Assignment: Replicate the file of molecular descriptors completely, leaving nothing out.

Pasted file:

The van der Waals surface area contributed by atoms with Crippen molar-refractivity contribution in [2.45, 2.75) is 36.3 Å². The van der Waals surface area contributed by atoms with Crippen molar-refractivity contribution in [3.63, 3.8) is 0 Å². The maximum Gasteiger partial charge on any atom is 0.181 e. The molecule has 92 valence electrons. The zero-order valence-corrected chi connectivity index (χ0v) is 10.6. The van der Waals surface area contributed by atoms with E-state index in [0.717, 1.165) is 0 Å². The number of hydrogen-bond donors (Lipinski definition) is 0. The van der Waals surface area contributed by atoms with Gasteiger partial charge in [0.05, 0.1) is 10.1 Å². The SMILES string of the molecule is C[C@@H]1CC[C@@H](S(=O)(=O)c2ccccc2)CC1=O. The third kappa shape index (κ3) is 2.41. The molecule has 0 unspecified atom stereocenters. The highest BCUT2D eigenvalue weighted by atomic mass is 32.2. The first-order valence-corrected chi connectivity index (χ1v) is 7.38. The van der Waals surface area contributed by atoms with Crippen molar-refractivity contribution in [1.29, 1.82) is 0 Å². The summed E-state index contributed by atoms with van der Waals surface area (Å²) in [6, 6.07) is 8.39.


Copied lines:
The van der Waals surface area contributed by atoms with Crippen molar-refractivity contribution in [2.45, 2.75) is 36.3 Å². The van der Waals surface area contributed by atoms with Crippen molar-refractivity contribution in [3.63, 3.8) is 0 Å². The maximum Gasteiger partial charge on any atom is 0.181 e. The molecule has 92 valence electrons. The zero-order valence-corrected chi connectivity index (χ0v) is 10.6. The van der Waals surface area contributed by atoms with E-state index in [0.717, 1.165) is 0 Å². The number of hydrogen-bond donors (Lipinski definition) is 0. The van der Waals surface area contributed by atoms with Gasteiger partial charge in [0.05, 0.1) is 10.1 Å². The SMILES string of the molecule is C[C@@H]1CC[C@@H](S(=O)(=O)c2ccccc2)CC1=O. The third kappa shape index (κ3) is 2.41. The molecule has 0 unspecified atom stereocenters. The highest BCUT2D eigenvalue weighted by atomic mass is 32.2. The first-order valence-corrected chi connectivity index (χ1v) is 7.38. The van der Waals surface area contributed by atoms with Crippen molar-refractivity contribution in [1.29, 1.82) is 0 Å². The summed E-state index contributed by atoms with van der Waals surface area (Å²) in [6, 6.07) is 8.39.